Picture a place where near-sighted children are encouraged to get glasses, but not to depend on them, to use bicycle helmets, though once in a while to also feel the wind through their hair, and wear sunscreen in moderation. Apparently you’re picturing Sweden.
Or anyway that is the temperate spirit of Boris’s Glasses, one of a number of books emitting from those northern latitudes that isn’t so terminally flummoxed about teaching the wrong lesson that it forgets to tell a story which surprises. Boris, the young rodent in question (Is he a chipmunk? I think so. Though it would not surprise me to hear he was a mole) starts noticing a certain fuzziness in his surroundings – television first, with the rest of his home life to follow. A trip to the eye doctor – on a television repairman’s suggestion – reveals Boris to be an astigmatic, this diagnosis becoming a source of mysterious pride:
“An astigmatic, he thinks. It doesn’t sound like something wrong. It sounds like something really fine… like someone who does something, like a certain kind of job.”
This story is told in the present tense that way, something that takes some getting used to for readers more accustomed to outcomes that seem predetermined from the beginning. It’s kind of riveting after a couple of pages. Never mind that Boris is nowhere mortally imperiled; his new glasses supply most of the thrill:
“Oh mercy me!” he declares upon finally seeing clearly the girl who serves him his turnip sandwiches at the bakery. “I had no idea Gudrun was so pretty!”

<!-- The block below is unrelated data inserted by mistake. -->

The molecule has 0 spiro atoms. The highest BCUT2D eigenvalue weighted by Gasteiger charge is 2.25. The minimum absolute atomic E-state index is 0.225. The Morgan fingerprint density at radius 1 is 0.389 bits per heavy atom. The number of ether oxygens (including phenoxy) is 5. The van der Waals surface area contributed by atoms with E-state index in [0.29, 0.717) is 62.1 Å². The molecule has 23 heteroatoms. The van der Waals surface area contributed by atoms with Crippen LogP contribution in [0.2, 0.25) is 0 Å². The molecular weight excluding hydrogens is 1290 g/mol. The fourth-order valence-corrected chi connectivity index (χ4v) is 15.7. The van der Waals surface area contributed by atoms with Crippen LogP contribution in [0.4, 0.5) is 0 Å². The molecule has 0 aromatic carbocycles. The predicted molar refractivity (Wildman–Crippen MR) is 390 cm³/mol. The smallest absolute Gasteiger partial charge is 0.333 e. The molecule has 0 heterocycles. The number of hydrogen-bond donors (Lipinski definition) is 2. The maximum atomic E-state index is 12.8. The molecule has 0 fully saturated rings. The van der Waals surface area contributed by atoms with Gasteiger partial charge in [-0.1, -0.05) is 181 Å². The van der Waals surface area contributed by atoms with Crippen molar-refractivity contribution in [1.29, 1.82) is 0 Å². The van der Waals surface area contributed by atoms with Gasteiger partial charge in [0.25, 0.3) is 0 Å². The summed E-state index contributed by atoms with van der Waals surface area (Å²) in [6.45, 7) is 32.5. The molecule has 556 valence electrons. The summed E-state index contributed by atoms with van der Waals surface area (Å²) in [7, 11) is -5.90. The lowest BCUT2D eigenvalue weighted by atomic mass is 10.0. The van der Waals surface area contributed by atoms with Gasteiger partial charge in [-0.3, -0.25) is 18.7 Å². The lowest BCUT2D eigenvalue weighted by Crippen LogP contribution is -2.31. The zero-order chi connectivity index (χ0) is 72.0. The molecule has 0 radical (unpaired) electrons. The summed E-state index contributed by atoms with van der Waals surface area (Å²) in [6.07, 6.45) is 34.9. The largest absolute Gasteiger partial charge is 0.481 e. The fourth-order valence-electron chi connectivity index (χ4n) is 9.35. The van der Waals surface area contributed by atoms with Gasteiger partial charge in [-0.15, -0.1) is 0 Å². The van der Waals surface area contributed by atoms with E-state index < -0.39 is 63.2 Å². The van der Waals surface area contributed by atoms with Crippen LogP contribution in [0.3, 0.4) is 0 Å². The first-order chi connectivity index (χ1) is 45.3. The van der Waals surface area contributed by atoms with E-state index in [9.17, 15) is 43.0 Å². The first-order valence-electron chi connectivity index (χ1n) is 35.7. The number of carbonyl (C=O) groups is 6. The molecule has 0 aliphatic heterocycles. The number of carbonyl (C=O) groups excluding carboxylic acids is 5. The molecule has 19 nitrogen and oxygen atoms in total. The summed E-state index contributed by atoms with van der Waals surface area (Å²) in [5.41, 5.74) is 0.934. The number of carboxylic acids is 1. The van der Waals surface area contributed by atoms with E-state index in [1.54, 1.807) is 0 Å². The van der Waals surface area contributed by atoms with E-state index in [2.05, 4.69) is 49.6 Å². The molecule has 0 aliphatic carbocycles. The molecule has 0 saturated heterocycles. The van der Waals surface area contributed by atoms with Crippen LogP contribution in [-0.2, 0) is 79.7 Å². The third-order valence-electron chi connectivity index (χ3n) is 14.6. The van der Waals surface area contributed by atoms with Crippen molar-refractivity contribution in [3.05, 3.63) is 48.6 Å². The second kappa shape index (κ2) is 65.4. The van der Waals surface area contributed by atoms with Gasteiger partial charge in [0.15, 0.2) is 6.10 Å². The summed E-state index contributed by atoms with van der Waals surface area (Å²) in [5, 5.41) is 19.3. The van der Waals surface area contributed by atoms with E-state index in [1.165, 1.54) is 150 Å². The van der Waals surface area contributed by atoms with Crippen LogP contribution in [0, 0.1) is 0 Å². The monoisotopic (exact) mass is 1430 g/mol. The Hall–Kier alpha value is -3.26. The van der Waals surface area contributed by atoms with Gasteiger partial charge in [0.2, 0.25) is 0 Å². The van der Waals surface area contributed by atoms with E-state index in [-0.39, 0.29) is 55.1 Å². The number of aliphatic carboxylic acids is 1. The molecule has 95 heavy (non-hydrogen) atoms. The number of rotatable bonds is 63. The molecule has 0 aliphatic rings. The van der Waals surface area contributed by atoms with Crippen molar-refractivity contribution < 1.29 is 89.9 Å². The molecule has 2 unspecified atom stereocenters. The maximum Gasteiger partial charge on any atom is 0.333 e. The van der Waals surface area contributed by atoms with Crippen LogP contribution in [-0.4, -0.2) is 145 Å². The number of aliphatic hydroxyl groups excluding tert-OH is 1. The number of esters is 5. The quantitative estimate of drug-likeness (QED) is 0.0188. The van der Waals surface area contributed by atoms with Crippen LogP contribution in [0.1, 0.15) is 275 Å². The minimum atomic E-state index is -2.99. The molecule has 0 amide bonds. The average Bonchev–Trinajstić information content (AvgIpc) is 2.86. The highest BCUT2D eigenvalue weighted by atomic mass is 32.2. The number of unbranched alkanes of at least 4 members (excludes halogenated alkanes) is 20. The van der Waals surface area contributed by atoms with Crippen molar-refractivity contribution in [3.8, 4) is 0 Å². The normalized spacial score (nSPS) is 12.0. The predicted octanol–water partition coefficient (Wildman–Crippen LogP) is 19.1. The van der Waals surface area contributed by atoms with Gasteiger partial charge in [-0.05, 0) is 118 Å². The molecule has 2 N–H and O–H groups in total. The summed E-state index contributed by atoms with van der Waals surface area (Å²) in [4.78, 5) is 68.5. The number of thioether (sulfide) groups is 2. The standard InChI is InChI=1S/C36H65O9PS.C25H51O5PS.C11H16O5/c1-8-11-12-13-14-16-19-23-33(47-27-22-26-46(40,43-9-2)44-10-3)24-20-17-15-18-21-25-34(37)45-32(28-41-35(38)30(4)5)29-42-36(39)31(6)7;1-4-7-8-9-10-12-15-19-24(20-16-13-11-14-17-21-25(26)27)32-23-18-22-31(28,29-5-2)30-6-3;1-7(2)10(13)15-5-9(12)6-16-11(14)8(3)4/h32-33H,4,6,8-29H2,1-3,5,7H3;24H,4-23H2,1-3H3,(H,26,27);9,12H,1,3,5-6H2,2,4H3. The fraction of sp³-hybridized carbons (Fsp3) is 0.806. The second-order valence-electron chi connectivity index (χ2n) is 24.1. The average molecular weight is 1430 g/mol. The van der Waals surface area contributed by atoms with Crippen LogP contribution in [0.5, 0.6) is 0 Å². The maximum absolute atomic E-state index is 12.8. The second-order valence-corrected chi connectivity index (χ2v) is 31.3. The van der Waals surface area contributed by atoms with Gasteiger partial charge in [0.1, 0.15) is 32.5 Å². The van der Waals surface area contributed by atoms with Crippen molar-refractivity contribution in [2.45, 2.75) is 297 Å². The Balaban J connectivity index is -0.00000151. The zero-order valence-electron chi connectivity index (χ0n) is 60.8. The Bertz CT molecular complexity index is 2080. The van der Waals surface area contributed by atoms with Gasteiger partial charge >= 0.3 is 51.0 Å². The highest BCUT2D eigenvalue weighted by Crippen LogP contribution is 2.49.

Welcome to the wide world, Boris! On the strength of his astigmatism – or anyway the sense of purpose he derives from its exoticness – Boris seeks out a job supervising production in the plug department of a radio factory. In an enlightened society, this apparently counts as a diversion, which Boris is free to skedaddle when all of that paying attention to details becomes a little, well, tedious. Better sometimes, he concludes, not to know. About the cobwebs in an apartment where we do not want to have to always be cleaning, or the fuzzy (almost certainly polluted) glory of a sunset as we emerge from the factory rubbing our eyes.
It’s a pretty sophisticated conceit, but I think we can trust our children to hold onto it for a bit while we are sanitizing our hands, and covering our mouths and our bases.
As for Boris, he is hostage as much to old habits as convenience (who’s paying for all those turnip sandwiches?) though he does hold onto his glasses in the event he should ever need them. For any babies whose fingers need counting, or rosettes on a cake at the bakery. And Gudrun. Oh Gudrun! He’s going to need a cooler job.